For those with an addiction, obsession or passion for Australian Bass Fishing

Chilly Night Session with Wayne

After getting a taste of surface action on the weekend chasing the aggressive little Aussie Bass I was keen to get in another session soon after. This time I decided to head south, and teed up a trip with WayneD who I knew lived quite close to my chose system. It was a relatively late start for both of us as I was running late and so was Wayne with me hitting the water before he had even arrived.

The full moon was out as I dragged my yak to the launch point and it was dead set like a monstrous beacon lighting up the landscape. When I arrived at my entry point I found the river had changed significantly since last autumn when Debbie had ripped through creating massively eroded banks and making the portage to my usual launch much more difficult. When I finally reached the river’s edge I found it to be very shallow, but knew that this did not really matter to bass especially at night.

I slipped into the water making sure to keep my feet dry as I knew that it was going to get cold and so I had dressed appropriately. I had brought my wet shoes and had stowed them in the back but I knew I was being overly optimistic and that eventually me feet were going to have to enter the rivers chilly surface. I started casting the first pool which typically fishes poorly and it lived up to expectation with even a bump. As i reached the end of the pool I heard Wayne making his way into the water and by the time he reached me it was time to exit to the next pool.

We slipped into the next section of the river and started targeting opposite banks. The moonlight was making fishing difficult as the bass were clearly acting like it was a sunny day, receding into the safety of moon shadows which quickly became our target. I was the first to get some action when a small bass hit my Arbogast Jointed Jitterbug and missed only to hit it again and briefly hook up before the trebles pulled.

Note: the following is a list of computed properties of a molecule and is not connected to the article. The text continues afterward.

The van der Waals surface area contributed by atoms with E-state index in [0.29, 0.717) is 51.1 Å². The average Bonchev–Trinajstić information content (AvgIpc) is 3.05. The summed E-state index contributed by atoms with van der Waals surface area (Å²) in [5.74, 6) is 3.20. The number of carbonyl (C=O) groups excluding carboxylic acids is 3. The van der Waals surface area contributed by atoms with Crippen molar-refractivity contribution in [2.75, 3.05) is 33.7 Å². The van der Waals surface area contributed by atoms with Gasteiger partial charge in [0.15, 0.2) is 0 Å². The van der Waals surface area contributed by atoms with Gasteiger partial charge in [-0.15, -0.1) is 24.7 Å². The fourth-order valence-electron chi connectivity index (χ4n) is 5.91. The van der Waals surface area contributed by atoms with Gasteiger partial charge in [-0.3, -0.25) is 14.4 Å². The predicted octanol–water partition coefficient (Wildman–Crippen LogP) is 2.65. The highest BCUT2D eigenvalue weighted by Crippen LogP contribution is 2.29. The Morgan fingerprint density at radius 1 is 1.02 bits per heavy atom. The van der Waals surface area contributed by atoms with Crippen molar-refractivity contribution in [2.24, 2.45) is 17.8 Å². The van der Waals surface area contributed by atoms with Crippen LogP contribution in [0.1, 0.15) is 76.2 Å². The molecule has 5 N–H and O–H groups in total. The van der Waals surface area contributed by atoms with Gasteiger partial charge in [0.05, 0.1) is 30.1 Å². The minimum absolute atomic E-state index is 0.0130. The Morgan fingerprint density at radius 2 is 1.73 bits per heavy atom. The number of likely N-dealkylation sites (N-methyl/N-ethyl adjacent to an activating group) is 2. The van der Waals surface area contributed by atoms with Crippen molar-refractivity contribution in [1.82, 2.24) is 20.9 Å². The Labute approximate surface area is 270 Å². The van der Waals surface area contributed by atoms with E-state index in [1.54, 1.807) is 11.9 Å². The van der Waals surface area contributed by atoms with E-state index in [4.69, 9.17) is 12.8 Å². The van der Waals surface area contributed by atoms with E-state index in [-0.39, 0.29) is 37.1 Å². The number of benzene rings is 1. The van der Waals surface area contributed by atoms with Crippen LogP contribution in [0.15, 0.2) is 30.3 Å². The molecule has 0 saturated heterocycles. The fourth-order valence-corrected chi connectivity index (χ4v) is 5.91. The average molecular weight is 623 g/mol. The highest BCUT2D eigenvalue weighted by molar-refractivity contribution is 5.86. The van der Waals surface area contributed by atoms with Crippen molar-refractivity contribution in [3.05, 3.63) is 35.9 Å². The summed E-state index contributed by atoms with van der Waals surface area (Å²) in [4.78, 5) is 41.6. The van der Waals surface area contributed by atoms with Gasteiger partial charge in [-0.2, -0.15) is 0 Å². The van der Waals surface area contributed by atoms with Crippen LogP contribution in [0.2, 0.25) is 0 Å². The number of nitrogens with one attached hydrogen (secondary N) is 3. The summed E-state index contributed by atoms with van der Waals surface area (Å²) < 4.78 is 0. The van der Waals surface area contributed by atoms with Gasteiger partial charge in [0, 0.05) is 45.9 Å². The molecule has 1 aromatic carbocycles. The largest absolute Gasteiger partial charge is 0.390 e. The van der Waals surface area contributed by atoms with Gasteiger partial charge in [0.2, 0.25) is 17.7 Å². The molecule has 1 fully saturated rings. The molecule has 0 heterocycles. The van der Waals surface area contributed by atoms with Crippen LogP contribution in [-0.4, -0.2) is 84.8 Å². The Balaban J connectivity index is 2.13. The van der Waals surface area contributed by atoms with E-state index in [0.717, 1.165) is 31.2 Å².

I then spent a fair amount of time casting in exposed parts of the river where the moonlight reflected off the water and even though the timber I was targeting looking fantastic, there was not a bass in sight. It wasn’t until Wayne disappeared into a pocket of deep darkness that we both heard a bass feeding in the gloom ahead of Wayne before another bass smashed his lure close to the kayak and failed to hook up. Soon after we heard another bass on Wayne’s bank and knew that there was a chance we would find some feeding fish.

Eventually I reached a nice long section of bank that had structure and darkness and I was hopeful I would find a bass lurking in the depths. Sure enough a cast close to a patch of fringing Lomandra was hit with a solid whack and I was onto a nice fish to start the night. At 34cmFL it was still underwhelming but I was glad to avoid the donut.


Soon after in similar circumstances my lure was hit again and missed but the follow up cast was on target and I netted a 28cmFL bass to give me a bit more confidence in our night time foray.